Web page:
The difference between community and a group of friends is that in a community we verbalise our mutual belonging and bonding. We announce the goals and the spirit that unites us. We recognize together that we are responsible for one another. We recognize also that this bonding comes from God; it is a gift from God. It is he who has chosen us and called us together in a covenant of love and mutual caring.

Communities are truly communities when they are open to others, when they remain vulnerable and humble; when the members are growing in love, in compassion and in humility. Communities cease to be such when members close in upon themselves with the certitude that they alone have wisdom and truth and expect everyone to be like them and learn from them.

The fundamental attitudes of true community, where there is true belonging, are openness, welcome, and listening to God, to the universe, to each other and to other communities. Community life is inspired by the universal and is open to the universal. It is based on forgiveness and openness to those who are different, to the poor and the weak. Sects put up walls and barriers out of fear, out of a need to prove themselves and to create a false security. Community is the breaking down of barriers to welcome difference. If community is belonging and openness, it is also loving concern for each person. In other words we could say it is caring, bonding and mission. These three elements define it.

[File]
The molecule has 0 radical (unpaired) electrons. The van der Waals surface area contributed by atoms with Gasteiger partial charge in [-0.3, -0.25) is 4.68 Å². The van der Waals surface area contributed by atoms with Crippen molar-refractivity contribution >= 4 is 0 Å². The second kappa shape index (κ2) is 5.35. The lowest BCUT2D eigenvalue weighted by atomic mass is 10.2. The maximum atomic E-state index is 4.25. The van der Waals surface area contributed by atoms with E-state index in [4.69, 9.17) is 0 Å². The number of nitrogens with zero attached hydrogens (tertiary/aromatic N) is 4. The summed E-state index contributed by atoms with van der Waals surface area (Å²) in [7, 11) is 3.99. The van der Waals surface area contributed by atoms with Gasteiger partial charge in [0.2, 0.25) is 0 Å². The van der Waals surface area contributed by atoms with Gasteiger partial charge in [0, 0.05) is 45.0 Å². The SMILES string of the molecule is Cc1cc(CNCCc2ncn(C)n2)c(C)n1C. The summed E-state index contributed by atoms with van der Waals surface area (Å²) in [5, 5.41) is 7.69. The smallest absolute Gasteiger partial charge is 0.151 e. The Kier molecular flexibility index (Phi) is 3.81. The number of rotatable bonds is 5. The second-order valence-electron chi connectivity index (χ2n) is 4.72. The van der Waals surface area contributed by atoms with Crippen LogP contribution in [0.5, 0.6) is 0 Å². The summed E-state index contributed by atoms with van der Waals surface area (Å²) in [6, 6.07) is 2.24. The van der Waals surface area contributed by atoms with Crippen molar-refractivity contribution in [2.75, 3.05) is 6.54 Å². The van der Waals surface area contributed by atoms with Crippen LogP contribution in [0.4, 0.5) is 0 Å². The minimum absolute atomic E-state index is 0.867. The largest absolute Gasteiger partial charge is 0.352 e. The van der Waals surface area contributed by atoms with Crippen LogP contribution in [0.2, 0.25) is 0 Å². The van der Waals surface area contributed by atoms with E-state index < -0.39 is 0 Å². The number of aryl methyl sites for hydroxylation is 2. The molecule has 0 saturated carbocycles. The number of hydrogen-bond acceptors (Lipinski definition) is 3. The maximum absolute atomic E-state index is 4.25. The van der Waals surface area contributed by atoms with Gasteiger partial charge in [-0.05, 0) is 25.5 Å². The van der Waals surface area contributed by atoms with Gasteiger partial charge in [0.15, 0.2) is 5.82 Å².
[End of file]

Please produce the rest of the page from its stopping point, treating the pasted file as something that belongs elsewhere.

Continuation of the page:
In a community, people are called always to become more. A community comes about when people are no longer hiding from one another, no longer pretending or proving their value to one another. Barriers have come down and they can live together anexperience of communion. This is the ‘miracle’ of community.

In a community, collaboration must find its source in communion. Communion is based on some common inner experience of love; it is the recognition of being one body, one people, called by God to be source of love and peace. Its fulfillment is more in silence than in words, more in celebration than in work. It is an experience of openness and trust that flows from what is innermost in a person; it is a gift of the Holy Spirit.

John of the Cross says that the love of God and the love of people have the same source and the same goal. If people grow in love for others, then they grow in love for God and vice-versa. If they close their hearts to others, then they close their hearts to God. Therefore community life with all its difficulties is a special place for growth.

In every human being there is such a thirst for communion with another, a cry to be loved and understood – not judged or condemned; there is a yearning to be called forth as special and unique. But to have this communion with another involves demands: to come out of one’s shell of protection, to become vulnerable in order to love and understand others, to call them forth as special and unique, to share and to give space and nourishment to them. Community is the place where people grow in love and in peace-making.